Williams v. Correctional Health Care et al

Filing 165

DECISION and ORDER signed by Chief Judge William C Griesbach on 1/9/18 granting 82 , 88 , 92 Motions for Summary Judgment and denying 163 Motion to Appoint Counsel. Williams' claims against defendants Nurse Tom, Nurse Practitioner Jane Doe and Trooper John Doe are DISMISSED with prejudice. The Clerk is directed to enter judgment. (cc: all counsel and via US Mail to Travis Williams) (Griesbach, William)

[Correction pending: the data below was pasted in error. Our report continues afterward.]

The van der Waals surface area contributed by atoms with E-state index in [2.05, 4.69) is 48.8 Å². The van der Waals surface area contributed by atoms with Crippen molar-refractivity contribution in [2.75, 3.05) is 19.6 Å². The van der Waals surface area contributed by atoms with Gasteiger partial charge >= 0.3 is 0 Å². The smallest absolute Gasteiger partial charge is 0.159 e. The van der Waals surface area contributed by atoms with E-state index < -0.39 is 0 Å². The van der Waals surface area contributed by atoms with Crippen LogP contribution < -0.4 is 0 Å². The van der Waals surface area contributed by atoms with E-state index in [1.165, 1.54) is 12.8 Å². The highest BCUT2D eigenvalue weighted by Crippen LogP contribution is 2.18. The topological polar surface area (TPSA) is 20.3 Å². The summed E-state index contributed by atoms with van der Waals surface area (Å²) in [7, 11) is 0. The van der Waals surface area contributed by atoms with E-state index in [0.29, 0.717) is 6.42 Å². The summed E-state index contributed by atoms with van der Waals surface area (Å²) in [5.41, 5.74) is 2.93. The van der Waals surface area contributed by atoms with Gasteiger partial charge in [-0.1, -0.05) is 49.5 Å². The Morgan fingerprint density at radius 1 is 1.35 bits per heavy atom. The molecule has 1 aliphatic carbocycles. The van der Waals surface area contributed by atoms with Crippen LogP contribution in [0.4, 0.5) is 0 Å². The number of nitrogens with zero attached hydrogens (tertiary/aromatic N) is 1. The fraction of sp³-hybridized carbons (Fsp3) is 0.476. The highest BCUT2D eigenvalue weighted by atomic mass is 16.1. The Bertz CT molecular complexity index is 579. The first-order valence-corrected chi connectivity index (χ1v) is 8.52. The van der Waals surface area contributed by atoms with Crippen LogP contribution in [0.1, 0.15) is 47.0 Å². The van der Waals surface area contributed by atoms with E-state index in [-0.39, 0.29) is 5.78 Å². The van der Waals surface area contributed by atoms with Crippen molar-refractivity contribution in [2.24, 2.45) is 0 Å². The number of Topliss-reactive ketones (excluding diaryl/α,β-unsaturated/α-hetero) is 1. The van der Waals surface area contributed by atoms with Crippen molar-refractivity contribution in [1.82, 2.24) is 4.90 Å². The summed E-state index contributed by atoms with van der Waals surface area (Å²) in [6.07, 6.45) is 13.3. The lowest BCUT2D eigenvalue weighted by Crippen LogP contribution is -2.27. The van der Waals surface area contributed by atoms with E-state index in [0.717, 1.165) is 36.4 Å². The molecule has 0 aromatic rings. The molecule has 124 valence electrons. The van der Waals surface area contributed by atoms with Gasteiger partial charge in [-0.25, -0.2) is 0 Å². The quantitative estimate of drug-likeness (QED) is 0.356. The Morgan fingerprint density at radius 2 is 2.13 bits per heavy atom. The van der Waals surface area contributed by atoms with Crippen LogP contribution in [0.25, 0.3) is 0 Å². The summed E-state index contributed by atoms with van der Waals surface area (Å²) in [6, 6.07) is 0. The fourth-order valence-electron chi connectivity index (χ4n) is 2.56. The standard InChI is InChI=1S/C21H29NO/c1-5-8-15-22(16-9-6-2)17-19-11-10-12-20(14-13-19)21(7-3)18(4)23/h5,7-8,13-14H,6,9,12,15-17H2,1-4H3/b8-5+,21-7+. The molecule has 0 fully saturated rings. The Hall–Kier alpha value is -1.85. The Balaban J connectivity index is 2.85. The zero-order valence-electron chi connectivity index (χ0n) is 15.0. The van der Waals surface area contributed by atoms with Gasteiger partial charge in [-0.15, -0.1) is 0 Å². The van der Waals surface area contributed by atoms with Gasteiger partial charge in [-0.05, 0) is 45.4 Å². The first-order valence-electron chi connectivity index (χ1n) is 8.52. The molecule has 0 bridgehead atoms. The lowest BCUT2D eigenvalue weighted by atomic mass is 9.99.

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UNITED STATES DISTRICT COURT EASTERN DISTRICT OF WISCONSIN TRAVIS DELANEY WILLIAMS, Plaintiff, v. Case No. 14-C-452 NURSE LESLIE, NURSE TOM, NURSE PRACTITIONER JANE DOE, PATRICK NOONAN, LT. FRIEND, SGT. MELISSA A. GONZALES, CAPTAIN WEARING, DEREK BERGUM, NURSE NICOLE, TROOPER JOHN DOE, and CARRIE L. BALLEW, Defendants. DECISION AND ORDER Plaintiff Travis Delaney Williams filed a pro se complaint under 42 U.S.C. § 1983, alleging that his civil rights were violated. He claims that certain Wisconsin State Patrol troopers as well as correctional and medical staff at the Racine County Jail violated his constitutional rights through their deliberate indifference to his serious medical needs. This matter, recently reassigned to the undersigned judge, is now before the court on the defendants’ motions for summary judgment. ECF Nos. 82, 88, 92. For the following reasons, the defendants’ motions will be granted and the case dismissed. PRELIMINARY MATTERS Before turning to the parties’ substantive arguments, the court will first address two preliminary matters. First, Williams filed what appears to be a fourth motion to appoint counsel, days after this case was reassigned to this court. Civil litigants do not have a constitutional or statutory right to appointed counsel. Pruitt v. Mote, 503 F.3d 647, 649 (7th Cir. 2007) (en banc); Zarnes v. Rhodes, 64 F.3d 285, 288 (7th Cir. 1995). Yet, district courts have discretion to recruit attorneys to represent indigent parties in appropriate cases pursuant to 28 U.S.C. § 1915(e)(1). The court must address the following question: given the difficulty of the case, does the plaintiff appear competent to litigate it himself? Pruitt, 503 F.3d at 654–55 (citing Farmer v. Haas, 990 F.2d 319, 321–22 (7th Cir. 1993)). Under the Pruitt standard, Williams has failed to demonstrate a need for court-recruited counsel at this time. Williams maintains counsel is warranted because Judge Pepper directed him to review the summary judgment motion with psychological services staff. Due to the limited availability of staff members, however, he did not have the opportunity to do so. Williams also asserts that he did not have glasses until after June 22, 2017, and that he was not given his psychiatric medications. Instead, he was forced to submit a response to the defendants’ motions while under many mindaltering illnesses and untreated, chronic, crippling pain. He claims these circumstances warrant court-recruited counsel and require the court to reopen briefing on the defendants’ motions for summary judgment. The court notes that Judge Pepper never required Williams to confer with staff before submitting his response to the defendants’ motions for summary judgment. Rather, she agreed in her February 13, 2017 order that Williams’ attempts to do so and the delay in getting staff to help him warranted an extension of time to respond to the medical defendants’ motion for -2- summary judgment. ECF No. 120. Even without staff assistance, Williams was able to amply and extensively respond to all three motions for summary judgment. Judge Pepper found in her July 13, 2017 order that the motions for summary judgment were fully briefed and ready for decision. ECF No. 160. Williams accepted that the motions were fully briefed for over five months, until he thought he might be able to convince the court to reopen briefing. I will not do so. Williams has revealed an ability to litigate on his own behalf. His filings are neat and his arguments are clear. There is nothing in the record to suggest that Williams does not have the same competence to represent himself as the vast number of other pro se litigants who cannot afford to hire an attorney and are unable to convince one to take his case on a contingent fee basis. I conclude that the difficulty of this case—both factually and legally—did not exceed Williams’ capacity to represent himself and file briefs in opposition to the defendants’ motions for summary judgment. Accordingly, Williams’ motion to appoint counsel will be denied. Second, Williams listed several defendants who were identified by their partial names or named as John Does. In a scheduling order entered April 19, 2016, Judge Pamela Pepper, the assigned judge at the time, advised Williams that he had until June 22, 2016 to identify the proper defendants and file an amended complaint naming them. To date, Williams never properly identified Nurse Tom, Nurse Practitioner Jane Doe, or Trooper John Doe. Because he has not identified these defendants in a timely manner, his claims against them will be dismissed with prejudice. Even if Williams had named these defendants, he has not demonstrated a violation of his constitutional rights by either named or unnamed defendants. -3- BACKGROUND Williams’ claims begin with his arrest on May 8, 2013, and include the medical treatment he received following his arrest, at the incident site, at the hospital, and at the Racine County Jail, as well as medical care he received during his time at the Jail in 2013 and 2014.1 A. Pursuit and Arrest On May 8, 2013, Williams led law enforcement officials on a high speed chase through Kenosha and Racine Counties. Defendant Derek Bergum, a state trooper employed by Wisconsin State Patrol and the Department of Transportation, was on duty, operating a fully-marked Wisconsin State Patrol cruiser and in full uniform, during the time of the pursuit. Bergum heard about the pursuit on his radio and observed Williams’ vehicle headed toward his location on Highway 142, just west of I-94 southbound. He activated his emergency lights and joined the Kenosha County Sheriff’s deputy already following Williams. Bergum subsequently became the primary officer pursuing Williams after Kenosha County terminated its pursuit. During the pursuit, Williams traveled at speeds over 100 miles per hour, drove recklessly, and endangered the safety of others. He showed disregard for human life by passing into oncoming traffic, operating left of center, cutting in front of other vehicles after passing, and going through intersections controlled by stop signs. ECF No. 90, ¶¶ 2–8. Ignoring his own blatant and unlawful refusal to comply with the various officers’ commands that he pull over and stop his vehicle, Williams suggests that he was forced to engage in this erratic driving due to a renegade, rogue Wisconsin state trooper’s actions, though he does not deny the characterization of his driving. ECF No. 127, ¶ 8. 1 The facts are taken from the defendants’ proposed findings, Williams’ responses, the defendants’ replies, Williams’ proposed findings of fact, and the defendants’ responses, as well as sworn declarations from Williams and the defendants. Disputes of fact will be noted. -4- A state trooper set tire deflation devices at a roundabout Williams was quickly approaching. Williams maneuvered around the deflation devices and continued south onto Highway 45. Bergum contacted dispatch and requested authorization to use the Pursuit Intervention Technique to end the pursuit. Sergeant Rembert approved and authorized the request. A Racine County Sheriff’s Deputy, traveling northbound in the southbound lane on Highway 45, forced Williams to slow down and veer around his vehicle. This gave Bergum the opportunity to perform the Pursuit Intervention Technique, bringing Williams to a stop and ending the pursuit. Williams maintains that his car had run out of gas and was coasting when Bergum ran into the side of the car. Id., ¶¶ 9–12. Once Williams’ vehicle stopped, Bergum exited his car and ordered Williams to exit his vehicle. Bergum and several other law enforcement officers ultimately helped Williams exit the vehicle through his passenger side window. Bergum secured Williams’ feet while the other officers handcuffed him and then placed him in Bergum’s cruiser and under arrest. When another trooper informed Bergum that Williams complained of neck, back, and leg pain, Bergum contacted dispatch and requested an ambulance. After Williams’ arrest, Bergum relinquished his custody to the Racine County Sheriff’s Department. An ambulance transported Williams and a Racine County deputy to Wheaton Franciscan All Saints Hospital in Racine. Bergum did not accompany Williams in the ambulance. Instead, he remained at the scene to conduct a search of Williams’ vehicle. Id., ¶¶ 13–23. B. Hospital Bergum arrived at the hospital after searching Williams’ vehicle and made contact with the deputies stationed with Williams. The deputies advised Bergum that medical personnel were -5- evaluating Williams. Two Racine County deputies remained at the hospital with Williams and transported him to the Racine County Jail after he received medical clearance. Williams’ May 8, 2013 hospital chart notes injury to the posterior neck and C-spine, left shoulder, upper back and thoracic spine, right shin, and left shin. ECF No. 103, Ex. 1. The assessment noted that Williams was comfortable, was able to walk with no acute distress, and was able to move all extremities with adequate strength. Id. The emergency department medical doctor reviewed and approved the discharge instructions, diagnosis, and management plan. ECF No. 103, Ex. 2. These discharge instructions indicated that Williams had been evaluated for injuries received in a motor vehicle collision and that the caregiver had not found his injuries serious enough to require hospitalization. ECF No. 148 at 1. The custom instructions from the physician assistant indicated that Williams could take Tylenol or Ibuprofen as needed for pain, recommended gentle stretching and local massage for pain areas, and advised Williams that he should expect to feel more stiff and sore the following day. Id. The instructions advised Williams to return if his conditions worsened or he had any emergencies. Id. They also mentioned examples of situations in which a patient should seek immediate medical care, such as “numbness, tingling, weakness, or problem with the use of your arms or legs.” Id. at 2. Bergum does not recall having any contact with Williams during the medical evaluation. Instead, he went to his cruiser, at the request of his sergeant, to immediately complete a synopsis of the incident. Bergum then drove to the Racine County Jail to complete booking. Bergum’s only contact with Williams at the Jail occurred after the Racine County deputies transported Williams to the Jail. Bergum approached Williams at his cell and attempted to read Williams his Miranda rights -6- and obtain information from him. At the time, Williams appeared to be sleeping did not respond to several attempts to wake him. Id., ¶¶ 24–28, 36. Williams maintains that Bergum signed his hospital discharge papers, but he does not cite to any documents to support his assertion. In fact, the hospital records Williams produced do not bear Bergum’s signature. ECF No. 103, Ex. 1; ECF No. 95-1 at 5-7, ECF No. 148 at 1-2. Williams also avers that Bergum followed the ambulance to the hospital, was at the hospital, did not allow Williams to see a doctor, ignored the doctor’s orders that Williams could not walk, dragged Williams down the hospital corridor by twisting his thumbs and arms, and deliberately hit Williams’ head on the side of the car. ECF No. 112, ¶¶ 8–12. Seemingly contradicting himself, Williams’ declaration and his unsworn responses to Bergum’s proposed findings of fact also mention going in and out of consciousness. His responses attempt to assign specific action or inaction to Bergum during the time he was unconscious or asleep, though he could not know who was acting. Id., ¶¶ 13–14; ECF No. 127, ¶ 21. Williams further submits that Bergum left medical complaints out of the booking report, deliberately concealed Williams’ hospital discharge papers, and told Jail staff that Williams was combative so they could harm him. ECF No. 112, ¶¶ 17–20; ECF No. 128, ¶¶ 18–20. C. Racine County Jail - Intake2 Williams was booked into the Racine County Jail on May 8, 2013. The typical admission and booking process at the Jail includes a custodial search, personal information update, health screening, alcohol breath test, property inventory, finger printing, mug shots, vending account and phone set 2 Williams’ response to the Racine County Defendants’ proposed findings of fact was not sworn and did not cite to admissible evidence. ECF No. 104. However, Williams submitted a sworn declaration with 124 assertions of fact, and the defendants responded to those assertions. ECF Nos. 105, 122. -7- up, and computer entry of charges. Inmates who are uncooperative or highly impaired upon intake may be placed into a segregated holding cell until they are willing and able to complete the booking process. Williams acknowledges that he refused to take intake processing photos and finger prints. He claims he refused to cooperate because defendant Carrie Ballew would not bring him a wheelchair or medication, though he states he sat in a wheelchair during the booking process. Williams asserts Ballew ignored his requests for medical attention. As a result, he did not receive any medication from the time he remained in the segregated holding cell beginning May 8, 2013, until he moved to Cell 2DC09-1L on May 12, 2013. ECF No. 84, ¶¶ 8–11, 27; ECF No. 104, ¶ 10; ECF No. 122, ¶¶ 14–15. Williams claims he told jail staff that he had a cane and walker in his car as well as a left knee sleeve and a right knee brace. He also reported a head injury from the car accident. He asserts that jail staff watched him pull himself along the floor like a lizard for months. However, Williams signed a Medical Screening form on May 10, 2013, indicating that he did not have a recent head injury or any physical limitations or restrictions on his mobility that would require immediate accommodations. ECF No. 95-1 at 1–5. In his deposition, Williams testified that he was knocked out for three or four days after his arrest, noting he was “out cold” and remembers “nothing.” ECF No. 123-1; 10:12–18. He indicated he was finally processed three or four days after the accident when he was conscious, but he testified that he could not remember if Officer Ballew was present when he was processed. ECF No. 123-1; 13:16–25. D. Medical Treatment at the Jail A nurse examined Williams on the day he arrived at the Jail. Williams complained of left shoulder and chest pain and self-reported a history of hypertension. The nurse noted Williams was -8- able to move his left arm, recorded his blood pressure, and verified his medications. She also noted Williams would not look directly at her when he answered questions about substance abuse. Dr. Ortiz signed off on the May 8, 2013 medical progress note the following day. ECF No. 84, ¶¶ 12–16. According to Williams’ medical file, he began receiving a number of medications on May 8, 2013 and continued to receive daily medication for the remainder of the month. Id. ¶¶ 17–19. Jail staff conducted a medical screening as part of the intake process on May 10, 2013. There is no indication that any of the defendants were involved in the screening. Williams was conscious and had no visible signs of trauma or illness that required immediate emergency or physician involvement. The screening indicates that Williams had no physical limitations or restricted mobility that would require immediate attention. There is no indication that Williams asked for a wheelchair or knee braces, and he did not report a recent head injury, blackout, or fainting spells. Williams asserts that defendant Patrick Noonan placed Williams in segregation on May 15, 2013, after Williams’ visit with his criminal defense attorney. Williams claims that, during the visit, his attorney was irate that Williams was bloody, dirty, and in distress. After Noonan placed Williams in segregation, he indicated he would get Williams medical attention, though he did not. Williams also claims Noonan stated he would have to remain in segregation if he wanted to use medical orthopedic devices. He asserts defendant Sergeant Melissa Gonzalez conspired with Noonan to deny Williams access to the medical pod. ECF No. 103 at 20. On May 20, 2013, medical staff evaluated Williams after he complained he could not stand or walk. The assessment noted no acute abnormalities. In addition, Williams’ inmate file contains several entries recorded in the first month of Williams’ arrival at the Jail documenting staff members observing Williams stand and/or walk without assistance. -9- Williams submitted his first request for medical attention on May 25, 2013, asking for CCream to treat dry skin and sores on his hands, arms, and legs. On May 31, 2013, Williams requested an extra mattress and pain pills for pain in his back, leg, and hip. ECF No. 84, ¶¶ 37–38. Medical staff assessed Williams on June 3, 2013 and approved 650 mg of Tylenol twice a day for fourteen days. Id. at ¶ 39. On June 18, 2013, Williams submitted another request, complaining that Tylenol was not effective and that he needed “some sort of plastic knee brace” and a “wrist bandage.” Medical staff addressed the request the same day by increasing Williams’ Tylenol dosage to 1,000 mg and instructed Williams to take it twice a day for an additional thirty days. Id. at ¶¶ 41–44. Williams submitted another request on June 27, 2013, again complaining that the Tylenol was not relieving his pain. Medical staff instructed Williams to take 600 mg of Ibuprofen twice a day for thirty days, beginning on the evening of June 29, 2013. Id. at ¶¶ 45–46. Williams submitted three inmate requests for medical attention during July 2013, relating to skin cream, which was promptly delivered, and eye medication, which he was allowed to keep at the end of the month. Id. at ¶¶ 47–51. Medical staff observed Williams twice a day during medication distribution in the months of June and July 2013, with the exception of the days in which Williams spent in the Kenosha County Jail in connection with charges pending in that County. While medical staff allowed Williams to use a wheelchair for transport to the Kenosha County Jail on July 29, 2013, there is no note from a medical doctor or other medical staff indicating that a wheelchair was a medical necessity or that Williams should continue to use it after his return from the Kenosha County Jail. Id. at ¶¶ 52–54. Williams did not request a knee brace again until September 30, 2013, though he submitted at least nine requests for medical attention in the interim on unrelated issues and was assessed by medical - 10 - staff at least six times. Id. at ¶¶ 57–59. A physician examined Williams on October 3, 2013, after receiving his knee brace request. The physician did not prescribe a wheelchair, brace, or extra mattress as medically necessary. Williams continued to submit requests regarding itchy skin and dry eyes, and medical staff responded to his requests within one or two days. Id. at ¶¶ 64–69. In December 2013, Williams was moved to segregation and placed on disciplinary lockdown after he was found guilty of fighting with another inmate. Jail policy requires jail staff to remove mattresses from the cells of those inmates in disciplinary lockdown during the hours of 8:00 a.m. to 8:00 p.m., unless medical staff deem it medically necessary for an inmate to have continuous access to his mattress. Williams submitted an inmate request for medical attention related to his mattress on December 27, 2013. On December 30, 2013, an unknown medical staff member allowed Williams to keep his mattress during all hours of the day. However, the medical staff member did not indicate in Williams’ medical file that it was medically necessary for him to keep a mattress. As a result, the decision was rescinded the following day. Id. ¶¶ 71–77. During Williams’ time at the Jail in 2014, he submitted at least 112 inmate requests for medical attention. Several of the requests sought permission to use his mattress between the hours of 8:00 a.m. and 8:00 p.m. while in disciplinary segregation or the use of an extra mattress. There is no documentation in Williams’ medical file indicating that he should have an extra mattress, and his requests were denied by medical staff. Medical staff advised Lieutenant Friend in particular that it was not medically necessary for Williams to use an extra mattress and that his requests were not approved. Three of Williams’ requests related to wheelchair use, and two requested knee braces. Each of these requests was addressed by medical staff, and they continued to assess him regularly. Id. ¶¶ 79–87. - 11 - Williams submits that Nurse Patton would override orders from Dr. Ortiz for anything concerning his treatment. He also claims he always requested a wheelchair and knee braces and made daily verbal requests for mattresses, knee braces, and a cane. Williams asserts he lodged many complaints regarding his medical treatment with Lieutenant Friend and Captain Wearing, but they would not investigate his concerns. Ultimately, Williams asserts his Jail medical chart contains many false entries and that “All RCJ medical chart on the Plaintiff are false.” ECF No. 122 at ¶ 72. LEGAL STANDARD Summary judgment is appropriate when the moving party shows that there is no genuine issue as to any material fact and that the moving party is entitled to judgment as a matter of law. Fed. R. Civ. P. 56(a). All reasonable inferences are construed in favor of the nonmoving party. Foley v. City of Lafayette, 359 F.3d 925, 928 (7th Cir. 2004). The party opposing the motion for summary judgment must “submit evidentiary materials that set forth specific facts showing that there is a genuine issue for trial.” Siegel v. Shell Oil Co., 612 F.3d 932, 937 (7th Cir. 2010) (citations omitted). “[A] factual dispute is ‘genuine’ for summary judgment purposes only when there is ‘sufficient evidence favoring the nonmoving party for a jury to return a verdict for that party.’” Outlaw v. Newkirk, 259 F.3d 833, 837 (7th Cir. 2001) (quoting Anderson v. Liberty Lobby, Inc., 477 U.S. 242, 249 (1986)). “[A] ‘metaphysical doubt’ regarding the existence of a genuine fact issue is not enough to stave off summary judgment, and ‘the nonmovant fails to demonstrate a genuine issue for trial where the record taken as a whole could not lead a rational trier of fact to find for the non-moving party.’” Id. (quoting Logan v. Commercial Union Ins. Co., 96 F.3d 971, 978 (7th Cir. 1996)). Summary judgment is properly entered against a party “who fails to make a showing sufficient to establish the existence of an element essential to the party’s case, and on which that - 12 - party will bear the burden of proof at trial.” Parent v. Home Depot U.S.A., Inc., 694 F.3d 919, 922 (7th Cir. 2012) (internal quotations omitted). ANALYSIS The defendants have filed three separate motions for summary judgment. I will address each motion individually after setting forth the law applicable to Williams’ claims. A number of Williams’ claims must be analyzed under the Fourth Amendment’s objectively unreasoanble standard, rather than Fourteenth Amendment’s Due Process Clause. Claims of a pretrial detainee who has not yet had a judicial determination of probable cause are governed by the Fourth Amendment. Williams v. Rodriguez, 509 F.3d 392, 403 (7th Cir. 2007) (citing Lopez v. City of Chicago, 464 F.3d 711, 719 (7th Cir. 2006)). A court must consider four factors in analyzing an inmate’s claims of inadequate medical care under the Fourth Amendment: (1) whether the officer had notice of the arrestee’s medical need, either through words or observation; (2) the seriousness of the medical need, including whether complaints are accompanied by any physical symptoms; (3) the scope of the requested treatment, which is to be balanced against the seriousness of the medical need; and (4) police interests. Id. (citing Sides v. City of Champaign, 496 F.3d 820, 828 (7th Cir. 2007)). The remainder of Williams’ claims, which arose when he was a pretrial detainee, will be analyzed under the Due Process Clause of the Fourteenth Amendment. Budd v. Motley, 711 F.3d 840, 842 (7th Cir. 2013) (citing Rice ex rel. Corr. Med Servs., 675 F.3d 650, 664 (7th Cir. 2012)). A pretrial detainee is “entitled to at least the same protection against deliberate indifference to his basic needs as is available to convicted prisoners under the Eighth Amendment.” Cavalieri v. Shepard, 321 F.3d 616, 620 (7th Cir. 2003). Therefore, the court applies the same legal standards to claims brought under either the Eighth or Fourteenth Amendments. Minix v. Canarecci, 597 F.3d - 13 - 824, 831 (7th Cir. 2010). The Eighth Amendment prohibits “cruel and unusual punishments” and imposes a duty on prison officials to take reasonable measures to guarantee an inmate’s safety and to ensure that inmates receive adequate medical care. Farmer v. Brennan, 511 U.S. 825, 832 (1994). An inmate’s claim for deliberate indifference must establish “(1) an objectively serious medical condition; and (2) an official’s deliberate indifference to that claim.” Gomez v. Randle, 680 F.3d 859, 865 (7th Cir. 2012). The defendants do not dispute that Williams had an objectively serious medical condition. Therefore, Williams must demonstrate that the defendants were deliberately indifferent to his medical needs. Deliberate indifference requires more than negligence or even gross negligence. It requires that the defendants knew of, yet disregarded, an excessive risk to Williams’ health or safety. Farmer, 511 U.S. at 835; see also Estelle v. Gamble, 429 U.S. 97, 104–05 (1976). It is not enough to show that prison officials merely failed to act reasonably. Gibbs v. Franklin, 49 F.3d 1206, 1208 (7th Cir. 1995). “A state officer is deliberately indifferent when he does nothing . . . or when he takes action that is so ineffectual under the circumstances that deliberate indifference can be inferred.” Figgs v. Dawson, 829 F.3d 895, 903 (7th Cir. 2016) (internal citations omitted). A. Bergum Williams asserts Bergum failed to appropriately respond to his medical needs by ignoring his doctor’s statements that Williams could not walk and dragging him from the hospital to the police car. In addition, Williams argues that Bergum failed to ensure Williams received proper medical care at the jail, because Bergum did not inform jail staff that Williams was unable to walk or was in a car accident. Bergum contends he is entitled to summary judgment because he had no involvement in the alleged deprivation of Williams’ constitutional rights. In particular, Bergum maintains that he - 14 - did not transport Williams to the hospital, was not present with Williams at the hospital, did not transport Williams from the hospital to the Racine County Jail, and was not present at the time Williams was processed into the Jail. Although Williams attempts to create a genuine dispute of material fact regarding Bergum’s personal involvement by insisting Bergum was in the ambulance with him and at the hospital, he cannot overcome the conclusion that the medical treatment he received, from his arrest through the booking at the Jail, was objectively reasonable. See Sides, 496 F.3d at 828. Bergum called for an ambulance after Williams complained of injuries he sustained when the car he was driving was forcibly stopped. The ambulance transported Williams to the hospital, where he was evaluated by medical professionals who concluded Williams’ injuries only required over the counter pain relievers, gentle stretching, and massage. To the extent Bergum was aware of Williams’ medical needs, he acted reasonably in responding to them. Bergum knew that hospital staff treated Williams and subsequently released him from the hospital, that Williams did not require narcotic pain medication to manage any pain related to the injuries, and that Jail medical staff would evaluate Williams and provide him medications as part of the booking process. Bergum’s actions did not violate the Constitution. Finally, Williams asserts that the tactics used to end the high-speed chase violated his constitutional rights. Yet, those arguments are outside the scope of his claims against Bergum in this case and will not be considered by the court. Accordingly, Bergum’s motion for summary judgment will be granted. B. Racine County Jail Defendants Williams argues that various Racine County Jail officers ignored his complaints concerning his medical needs. His complaints regarding his medical treatment begin when he was first booked - 15 - into the Racine County Jail on May 8, 2013. Williams claims that during intake, Ballew ignored his continued requests for medical care, a wheelchair, knee braces, and medication. These allegations, however, are contradicted by Williams’ deposition testimony that he was unconscious for the first several days he was at the Jail and that he does not remember if Ballew was present during the time he finally completed the intake process. They can be rejected for that reason alone. See Gates v. Caterpillar, Inc., 513 F.3d 680, 688 n.5 (7th Cir. 2008) (“It is well established in this Circuit that, as a general rule, a party may not create an issue of fact by submitting an affidavit whose conclusions contradict prior deposition or other sworn testimony in the absence of . . . the unmistakable need to clarify prior ambiguous statements.” (citations omitted)). Even if the court were to consider Williams’ claims, the court finds that Ballew’s response to Williams’ medical needs was objectively reasonable.3 Ballew did not interfere with or prevent Williams from receiving medical care during booking. Williams’ concerns were addressed by medical staff during the medical screening phase of his processing. Indeed, Williams was examined by medical staff on May 8, 2013 upon his arrival at the jail. Ballew was justified in relying on the Jail’s medical staff to address Williams’ medical complaints. See McGee v. Adams, 721 F.3d 474, 483 (7th Cir. 2012); Arnett v. Webster, 658 F.3d 742 (7th Cir. 2011) (“Non-medical defendants . . . can rely on the expertise of medical personnel.”). Because Williams has failed to provide any support for his claim that Ballew denied him access to medical care, summary judgment will be granted in Ballew’s favor. 3 Although the defendants analyze whether they were deliberately indifferent to Williams’ medical needs under the Fourteenth and Eight Amendments, the Fourth Amendment applies to his claims against Ballew, because the events giving rise to those claims likely occurred prior to a judicial determination of probable cause. Williams, 509 F.3d at 403. - 16 - To the extent Williams asserts that the remaining defendants were deliberately indifferent in denying or ignoring his requests to receive medical care, a wheelchair, leg braces, or an extra mattress, his claims fail. The defendants were aware that the medical staff concluded Williams’ requests for wheelchair use, a special mattress accommodation, and knee braces were not medical necessities. As security staff members, these defendants are allowed to rely on the judgment of medical professionals regarding an inmate’s medical needs and the appropriateness and efficacy of his treatment. See Burks v. Raemisch, 555 F.3d 592, 596 (7th Cir. 2009) (“A layperson’s failure to tell the medical staff how to do its job cannot be deliberate indifference; it is just a form of failing to provide a gratuitous rescue service.”); Bond v. Aguinaldo, 228 F. Supp. 2d 918, 920 (N.D. Ill. 2002) (“Except in the unusual case where it would be evident to a lay person that a prisoner is receiving inadequate or inappropriate treatment, prison officials may reasonably rely on the judgment of medical professionals.”). Williams had direct contact with the medical professionals regularly, and he had the ability to write to them and did notify them about any concerns or complaints. The security staff did not have reason to second-guess the decisions made by medical staff regarding Williams’ treatment. I will therefore grant the Racine County defendants’ motion for summary judgment. C. Medical Defendants Williams alleges Nurses Patton and Martinez were deliberately indifferent to his serious medical needs. He asserts these defendants violated his constitutional rights by failing to provide him with the following: eye drops, access to a wheelchair, pain medication, a double mattress, knee braces, foot cream, and a cotton blanket. Williams’ claims against the medical defendants amount to disagreements with the treatment he received at the Jail. Though Williams may disagree with the - 17 - type of treatment he received, mere disagreement with the medical staff’s chosen course of treatment does not amount to deliberate indifference under the Eighth Amendment. See Snipes v. DeTella, 95 F.3d 586, 591 (7th Cir. 1996). In addition, Nurse Patton and Nurse Martinez are registered nurses who do not have the authority to change the course of Williams’ medical treatment at the Jail. Williams has not demonstrated that the medical staff’s treatment decisions were “such a substantial departure from accepted professional judgment, practice, or standards as to demonstrate that the person responsible actually did not base the decision” on his or her medical judgment. Burton v. Downey, 805 F.3d 776, 785 (7th Cir. 2015) (citation omitted). The medical records indicate that Williams was repeatedly treated by medical professionals for his various complaints and addressed his concerns. Though medical staff concluded a wheelchair, knee braces, and mattress accommodation were not medical necessities, they continued to monitor and examine Williams’ requests for treatment of his neck, back, and leg pain. In addition, Williams’ pain prescriptions were modified may times to treat the level of pain he claimed, his eye condition was treated appropriately with artificial tears and antibiotics, and his dry skin was successfully treated by skin cream. While Williams claims his medical records are inaccurate, the court simply cannot countenance his general denial that all of his medical records are false. He does not provide specific instances of errors or demonstrate that the medical defendants’ decisions were such a substantial departure from accepted professional standards. It also seems that Williams’ general denial contradicts many of his specific assertions regarding his medical treatment at the Jail. In sum, the medical defendants’ motion for summary judgment will be granted. CONCLUSION Although the court must take the facts in the light most favorable to Williams, his conclusory denials of the defendants’ facts as well as his own conclusory allegations are insufficient to establish - 18 - a dispute of material fact to warrant the denial of the defendants’ motions for summary judgment. His allegations that the defendants and, indeed, the entire Jail administration and medical staff conspired to violate his constitutional rights or falsify his medical records are implausible. It would be unfair and unjust to require the defendants to expend additional time and financial resources defending against Williams’ claims based on these vague, conclusory, and utterly implausible accusations. For the foregoing reasons, the Racine County defendants’ motion for summary judgment, Derek Bergum’s motion for summary judgment, and the medical defendants’ motion for summary judgment (ECF Nos. 82, 88, 92) are GRANTED. Williams’ claims against defendants Nurse Tom, Nurse Practitioner Jane Doe, and Trooper John Doe are DISMISSED WITH PREJUDICE. Williams’ motion to appoint counsel (ECF No. 163) is DENIED. The Clerk is directed to enter judgment accordingly. Dated at Green Bay, Wisconsin this 9th day of January, 2018. s/ William C. Griesbach William C. Griesbach, Chief Judge United States District Court - WIED - 19 -